Which comes first, the story or the market?
Looking for story ideas first and then scrambling for market suggestions often doesn’t work out in the long run. It likely took me a while to figure this out because that method is so common amongst freelance writers that it appears as if it’s the way things are done. Freelance forums typically have a bunch of threads asking, “Where should I pitch this idea?” And many of my students wonder why the query they’ve written for no magazine in particular has not been assigned by any editor.
In short, it’s normally more efficient to first identify markets you can write for multiple times, and then develop ideas with the kind of angles, storytelling, sources, packaging, etc., for that individual readership in mind.
Starting with the idea can and does lead to sales, but in my experience, they quite often turn out to be once-off assignments. Even though my individual story may have been a good fit for the magazine/newspaper/website, I wasn’t necessarily a good fit for the publication on an ongoing basis. Either I didn’t readily cover, or want to cover, the kinds of stories that that editor typically worked on, or they had limited interest in what I do write about.
Pitching the first idea to an editor, and then working on that first assignment, almost always takes more time and energy than, say, the fifth assignment for that same editor. On the first piece, you’re less likely to want to discuss reporting difficulties, or hitting the right tone in your writing–even though you’re more likely to have problems getting it right. And there can be a fair amount of time spent in admin that you only have to deal with on the first go-round, such as multiple rounds of modifying contracts or getting paperwork set up with the accounts payable department.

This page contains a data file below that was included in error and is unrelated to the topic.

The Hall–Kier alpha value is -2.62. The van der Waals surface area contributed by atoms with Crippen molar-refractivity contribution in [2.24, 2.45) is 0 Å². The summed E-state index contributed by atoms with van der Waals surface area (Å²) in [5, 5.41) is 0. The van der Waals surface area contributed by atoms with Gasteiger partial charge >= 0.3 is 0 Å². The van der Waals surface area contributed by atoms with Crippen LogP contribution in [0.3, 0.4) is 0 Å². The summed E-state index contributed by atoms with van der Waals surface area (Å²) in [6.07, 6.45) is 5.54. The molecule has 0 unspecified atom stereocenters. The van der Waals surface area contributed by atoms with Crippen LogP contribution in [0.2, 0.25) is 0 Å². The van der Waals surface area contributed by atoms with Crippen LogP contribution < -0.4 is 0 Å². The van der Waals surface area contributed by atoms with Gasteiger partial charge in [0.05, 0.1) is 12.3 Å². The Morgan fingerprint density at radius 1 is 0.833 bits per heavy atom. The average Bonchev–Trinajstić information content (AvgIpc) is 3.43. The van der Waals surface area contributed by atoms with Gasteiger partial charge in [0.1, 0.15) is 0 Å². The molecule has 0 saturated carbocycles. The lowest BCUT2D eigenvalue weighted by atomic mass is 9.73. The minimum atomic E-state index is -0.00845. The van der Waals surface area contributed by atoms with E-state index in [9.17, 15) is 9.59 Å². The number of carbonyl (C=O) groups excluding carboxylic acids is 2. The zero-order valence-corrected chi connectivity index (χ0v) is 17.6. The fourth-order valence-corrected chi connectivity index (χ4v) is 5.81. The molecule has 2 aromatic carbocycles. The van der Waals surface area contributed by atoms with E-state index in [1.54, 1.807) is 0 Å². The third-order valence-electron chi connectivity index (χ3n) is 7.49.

If you already have a deep file of publications that you want to target, and are familiar with, when you come across a nugget of an idea, you’ll be able to start asking the kinds of questions that your editor will want answered.
For example, let’s say your specialty is writing about photography and social media. You have an idea for a service-oriented piece of tips for pet owners who want to post pics on social media. You look around for possible markets, and see a weekly pet column in your city newspaper. The editor thinks your pitch is great and assigns the piece.
But that newspaper section normally covers a wide range of animal lifestyle topics like agility training and pet-friendly hotels. They’re not interested in covering photography or social media regularly. Perhaps you can scrape together another piece about pet-oriented home decor, but it’s a stretch.
Now, you might be pleased to have that assignment. It was satisfying to write, boosts your cash flow, and gives you a nice clip. Maybe you can reslant it for another, noncompeting publication. But as far as that newspaper section goes, you’ve essentially hit a dead end.
By contrast, imagine if you’d originally searched for a publication that focuses on online marketing, and you pitched a piece about companies using cute animals in social media campaigns.
This editor also likes your query. But it’s a market that you can continue to pitch, because social media is one of your specialities. After the first piece runs, you send in a few new ideas. As you continue to write for them, you start to see more nuanced angle opportunities. An interview that you wind up not including in one article inspires an idea for another article, which is now partially reported before you even begin. Your editor sees that you get the readership and starts asking if you can write stories that they conceived in their staff editorial meeting. These ongoing relationships are the backbone of a successful career in freelance journalism.
Of course, it doesn’t always work out this way. Sometimes you sell an article idea thinking it’s going to be scenario B, but things go wonky and you’re not really interested in writing for that client again. But if you plan for long-term relationships with editors, you’re more likely to achieve them.
For practical strategies on finding publications that will have lots of long-term potential for you, download a free copy of “Create Your Ultimate Editorial Contact List.”